Art historian and advisor Renée Steenbergen has long argued for more attention to cultural patronage in the Netherlands, although not without critical comment. Her book, De nieuwe mecenas. Cultuur en de terugkeer van het particuliere geld, has recently been released.
‘I don't necessarily think it is always a good development when private collectors establish their own museums. It fragments museum structure, precisely there where collaboration should be paramount. However you look at it, the interests that a private collector has in a museum do not always run parallel with the museum’s traditional public objectives. Collectors have to be invited to think about how they can work together with museums, but to achieve that, we need a change in mentality on the part of museum managements. I am a proponent of a good dialogue between private collectors and museums, for example, by setting up a collectors’ association, where people can look at the possibilities for working together and reaching agreement on ideas or artistic preferences.
I am convinced that the museum world will look completely different in 20 years time. You could say that the age of the regular national museums is over. They will keep their inherited task, but they will continue to have increasing competition from more intimate, richer private museums. The creation of really big collections, notably contemporary and modern art developed since the 1970s, will also come to a halt as a result of the exorbitant prices, and I wonder if that is such a bad thing. In The New York Times, I read a study of American museums which showed that people primarily visit museums for their permanent collections. You do not have to purchase every new work by a young artist.In that sense, there is already an enormous reservoir amongst the collectors. There are also people who want museums to operate more strategically within the art market, for example, as the Tate does with its strategic alliance with a variety of different museums. That could have worked wonders for the four art institutions on Amsterdam's Museumplein. You could think of more examples from that perspective. He who is not strong has to be clever, because it is certain that the museum field will change radically in the future.’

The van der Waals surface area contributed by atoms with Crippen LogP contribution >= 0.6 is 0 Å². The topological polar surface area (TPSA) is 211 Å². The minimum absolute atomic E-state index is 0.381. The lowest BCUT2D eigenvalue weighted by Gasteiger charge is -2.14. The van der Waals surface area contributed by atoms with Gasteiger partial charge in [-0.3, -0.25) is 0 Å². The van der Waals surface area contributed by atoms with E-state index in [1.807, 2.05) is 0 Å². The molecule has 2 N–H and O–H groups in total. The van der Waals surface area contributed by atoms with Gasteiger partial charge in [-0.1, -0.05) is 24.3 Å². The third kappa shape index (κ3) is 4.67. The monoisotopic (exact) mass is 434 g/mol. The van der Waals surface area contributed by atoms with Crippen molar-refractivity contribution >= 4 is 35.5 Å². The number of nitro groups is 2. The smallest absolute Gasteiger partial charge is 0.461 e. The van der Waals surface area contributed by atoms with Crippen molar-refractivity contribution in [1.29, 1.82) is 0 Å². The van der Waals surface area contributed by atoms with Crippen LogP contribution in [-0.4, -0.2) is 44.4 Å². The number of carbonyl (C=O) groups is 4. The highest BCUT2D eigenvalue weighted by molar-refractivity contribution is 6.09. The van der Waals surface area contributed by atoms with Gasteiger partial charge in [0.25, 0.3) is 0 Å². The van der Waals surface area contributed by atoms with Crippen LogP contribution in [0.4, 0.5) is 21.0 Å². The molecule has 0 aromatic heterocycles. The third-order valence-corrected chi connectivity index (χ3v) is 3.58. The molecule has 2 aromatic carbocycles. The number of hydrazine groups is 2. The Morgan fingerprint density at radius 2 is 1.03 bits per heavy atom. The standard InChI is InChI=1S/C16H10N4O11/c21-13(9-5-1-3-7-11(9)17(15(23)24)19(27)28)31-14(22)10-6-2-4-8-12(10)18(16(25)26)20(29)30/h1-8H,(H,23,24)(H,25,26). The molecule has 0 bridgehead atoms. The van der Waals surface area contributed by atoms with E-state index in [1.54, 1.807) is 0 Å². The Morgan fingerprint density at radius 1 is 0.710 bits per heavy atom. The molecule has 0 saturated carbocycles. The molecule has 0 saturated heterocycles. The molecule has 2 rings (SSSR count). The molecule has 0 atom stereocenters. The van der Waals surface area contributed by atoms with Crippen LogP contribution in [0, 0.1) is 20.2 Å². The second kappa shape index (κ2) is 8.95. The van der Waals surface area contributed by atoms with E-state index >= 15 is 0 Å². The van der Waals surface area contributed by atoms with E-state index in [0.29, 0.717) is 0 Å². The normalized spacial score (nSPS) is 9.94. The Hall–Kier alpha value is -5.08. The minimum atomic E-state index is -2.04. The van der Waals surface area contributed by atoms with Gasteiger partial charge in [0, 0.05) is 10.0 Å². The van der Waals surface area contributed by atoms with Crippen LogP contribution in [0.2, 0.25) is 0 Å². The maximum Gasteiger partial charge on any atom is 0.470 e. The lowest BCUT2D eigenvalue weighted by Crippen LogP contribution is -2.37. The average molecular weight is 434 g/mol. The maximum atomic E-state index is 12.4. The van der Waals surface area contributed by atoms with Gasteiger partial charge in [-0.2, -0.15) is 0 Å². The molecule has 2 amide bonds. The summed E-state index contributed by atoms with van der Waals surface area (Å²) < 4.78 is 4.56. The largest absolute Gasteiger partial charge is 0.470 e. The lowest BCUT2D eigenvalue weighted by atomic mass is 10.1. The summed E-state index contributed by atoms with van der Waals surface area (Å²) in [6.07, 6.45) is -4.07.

‘With the rise of private parties in the contemporary visual art market, museums have to beware of letting themselves be put in a vulnerable negotiating position. I would absolutely not advise temporary loans, for example. It is not in the interest of the museum, because people can recall works on loan with impunity and go out and sell them on the market. In England, they are debating a new law that would stipulate that if works are on loan to a museum for five years or more, 5% of the profit from selling them has to be donated to the museum. I have spoken with a lot of collectors and know that many of the major givers come from the business world. These are people who think business right to the bitter end. There is no point in being romantic.In that sense, you need to educate the givers a bit and leave no openings for abuse. We can applaud the new forms of patronage that are emerging. Setting up organizations for giving is one form of collective patronage. A personal fortune foundation is another, an individual form that gives the founder the possibility of having a great deal to say about where his donations go. Examples in the Netherlands include the Turing Foundation and the VandenEnde Foundation. Or there is the fact that there are more and more young collectors, the rapidly rising incomes of the generations under 50 years old, all important factors in this new giving behaviour.’
Renée Steenbergen, De nieuwe mecenas. Cultuur en de terugkeer van het particuliere geld, Business Contact/Het Financieele Dagblad, 2008. € 24.90